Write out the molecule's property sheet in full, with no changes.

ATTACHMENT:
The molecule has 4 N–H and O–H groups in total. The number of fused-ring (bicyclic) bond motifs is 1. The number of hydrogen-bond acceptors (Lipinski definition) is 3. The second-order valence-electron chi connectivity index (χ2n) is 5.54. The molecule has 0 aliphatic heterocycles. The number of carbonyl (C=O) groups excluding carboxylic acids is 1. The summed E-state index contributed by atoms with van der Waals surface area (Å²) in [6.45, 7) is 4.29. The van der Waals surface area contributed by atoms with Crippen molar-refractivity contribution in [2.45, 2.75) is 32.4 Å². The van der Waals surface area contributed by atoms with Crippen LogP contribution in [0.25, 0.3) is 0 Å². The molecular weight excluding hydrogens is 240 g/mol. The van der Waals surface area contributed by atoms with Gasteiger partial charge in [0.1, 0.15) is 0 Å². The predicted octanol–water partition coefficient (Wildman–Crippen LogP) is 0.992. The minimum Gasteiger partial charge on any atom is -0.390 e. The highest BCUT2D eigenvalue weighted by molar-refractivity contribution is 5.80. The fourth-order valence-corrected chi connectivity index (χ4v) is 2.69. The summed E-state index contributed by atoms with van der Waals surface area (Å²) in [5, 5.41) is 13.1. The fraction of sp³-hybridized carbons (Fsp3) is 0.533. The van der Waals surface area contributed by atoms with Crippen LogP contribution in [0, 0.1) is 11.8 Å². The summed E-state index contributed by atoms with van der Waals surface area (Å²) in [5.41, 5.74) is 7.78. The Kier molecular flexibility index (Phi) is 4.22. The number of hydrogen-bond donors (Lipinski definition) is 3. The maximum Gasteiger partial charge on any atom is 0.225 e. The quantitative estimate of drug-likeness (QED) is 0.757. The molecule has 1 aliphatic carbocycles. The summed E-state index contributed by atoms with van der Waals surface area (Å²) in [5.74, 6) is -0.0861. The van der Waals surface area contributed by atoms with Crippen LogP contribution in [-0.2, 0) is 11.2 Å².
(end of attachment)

The molecule has 4 N–H and O–H groups in total. The number of fused-ring (bicyclic) bond motifs is 1. The number of hydrogen-bond acceptors (Lipinski definition) is 3. The second-order valence-electron chi connectivity index (χ2n) is 5.54. The molecule has 0 aliphatic heterocycles. The number of carbonyl (C=O) groups excluding carboxylic acids is 1. The summed E-state index contributed by atoms with van der Waals surface area (Å²) in [6.45, 7) is 4.29. The van der Waals surface area contributed by atoms with Crippen molar-refractivity contribution in [2.45, 2.75) is 32.4 Å². The van der Waals surface area contributed by atoms with Crippen LogP contribution in [0.25, 0.3) is 0 Å². The molecular weight excluding hydrogens is 240 g/mol. The van der Waals surface area contributed by atoms with Gasteiger partial charge in [0.1, 0.15) is 0 Å². The predicted octanol–water partition coefficient (Wildman–Crippen LogP) is 0.992. The minimum Gasteiger partial charge on any atom is -0.390 e. The highest BCUT2D eigenvalue weighted by molar-refractivity contribution is 5.80. The fourth-order valence-corrected chi connectivity index (χ4v) is 2.69. The summed E-state index contributed by atoms with van der Waals surface area (Å²) in [5, 5.41) is 13.1. The fraction of sp³-hybridized carbons (Fsp3) is 0.533. The van der Waals surface area contributed by atoms with Crippen LogP contribution in [0, 0.1) is 11.8 Å². The summed E-state index contributed by atoms with van der Waals surface area (Å²) in [5.41, 5.74) is 7.78. The Kier molecular flexibility index (Phi) is 4.22. The number of hydrogen-bond donors (Lipinski definition) is 3. The maximum Gasteiger partial charge on any atom is 0.225 e. The quantitative estimate of drug-likeness (QED) is 0.757. The molecule has 1 aliphatic carbocycles. The summed E-state index contributed by atoms with van der Waals surface area (Å²) in [5.74, 6) is -0.0861. The van der Waals surface area contributed by atoms with Crippen LogP contribution in [-0.2, 0) is 11.2 Å².